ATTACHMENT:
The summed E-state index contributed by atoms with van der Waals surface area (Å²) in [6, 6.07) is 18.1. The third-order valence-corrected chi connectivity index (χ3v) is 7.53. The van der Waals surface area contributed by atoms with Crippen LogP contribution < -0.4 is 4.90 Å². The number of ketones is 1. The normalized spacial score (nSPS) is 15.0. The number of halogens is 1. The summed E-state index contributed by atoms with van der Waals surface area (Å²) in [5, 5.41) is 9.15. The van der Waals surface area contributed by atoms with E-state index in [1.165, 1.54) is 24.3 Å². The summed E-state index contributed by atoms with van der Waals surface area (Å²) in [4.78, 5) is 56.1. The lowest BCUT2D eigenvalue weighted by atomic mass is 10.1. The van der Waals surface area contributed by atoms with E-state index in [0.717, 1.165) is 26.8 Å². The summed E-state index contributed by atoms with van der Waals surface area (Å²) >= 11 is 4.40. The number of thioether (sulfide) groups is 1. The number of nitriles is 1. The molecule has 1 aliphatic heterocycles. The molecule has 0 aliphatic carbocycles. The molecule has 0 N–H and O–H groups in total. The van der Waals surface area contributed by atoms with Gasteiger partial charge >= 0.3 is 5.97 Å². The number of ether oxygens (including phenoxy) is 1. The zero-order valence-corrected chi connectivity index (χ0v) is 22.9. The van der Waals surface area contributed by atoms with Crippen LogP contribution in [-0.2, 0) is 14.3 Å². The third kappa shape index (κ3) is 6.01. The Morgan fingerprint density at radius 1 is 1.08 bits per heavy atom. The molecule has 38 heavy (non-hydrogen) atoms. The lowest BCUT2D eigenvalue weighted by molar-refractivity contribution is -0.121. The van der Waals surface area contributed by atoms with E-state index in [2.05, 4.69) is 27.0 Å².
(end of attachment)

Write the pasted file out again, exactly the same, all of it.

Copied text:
The summed E-state index contributed by atoms with van der Waals surface area (Å²) in [6, 6.07) is 18.1. The third-order valence-corrected chi connectivity index (χ3v) is 7.53. The van der Waals surface area contributed by atoms with Crippen LogP contribution < -0.4 is 4.90 Å². The number of ketones is 1. The normalized spacial score (nSPS) is 15.0. The number of halogens is 1. The summed E-state index contributed by atoms with van der Waals surface area (Å²) in [5, 5.41) is 9.15. The van der Waals surface area contributed by atoms with E-state index in [1.165, 1.54) is 24.3 Å². The summed E-state index contributed by atoms with van der Waals surface area (Å²) in [4.78, 5) is 56.1. The lowest BCUT2D eigenvalue weighted by atomic mass is 10.1. The van der Waals surface area contributed by atoms with E-state index in [0.717, 1.165) is 26.8 Å². The summed E-state index contributed by atoms with van der Waals surface area (Å²) >= 11 is 4.40. The number of thioether (sulfide) groups is 1. The number of nitriles is 1. The molecule has 1 aliphatic heterocycles. The molecule has 0 aliphatic carbocycles. The molecule has 0 N–H and O–H groups in total. The van der Waals surface area contributed by atoms with Gasteiger partial charge >= 0.3 is 5.97 Å². The number of ether oxygens (including phenoxy) is 1. The zero-order valence-corrected chi connectivity index (χ0v) is 22.9. The van der Waals surface area contributed by atoms with Crippen LogP contribution in [-0.2, 0) is 14.3 Å². The third kappa shape index (κ3) is 6.01. The Morgan fingerprint density at radius 1 is 1.08 bits per heavy atom. The molecule has 38 heavy (non-hydrogen) atoms. The lowest BCUT2D eigenvalue weighted by molar-refractivity contribution is -0.121. The van der Waals surface area contributed by atoms with E-state index in [2.05, 4.69) is 27.0 Å².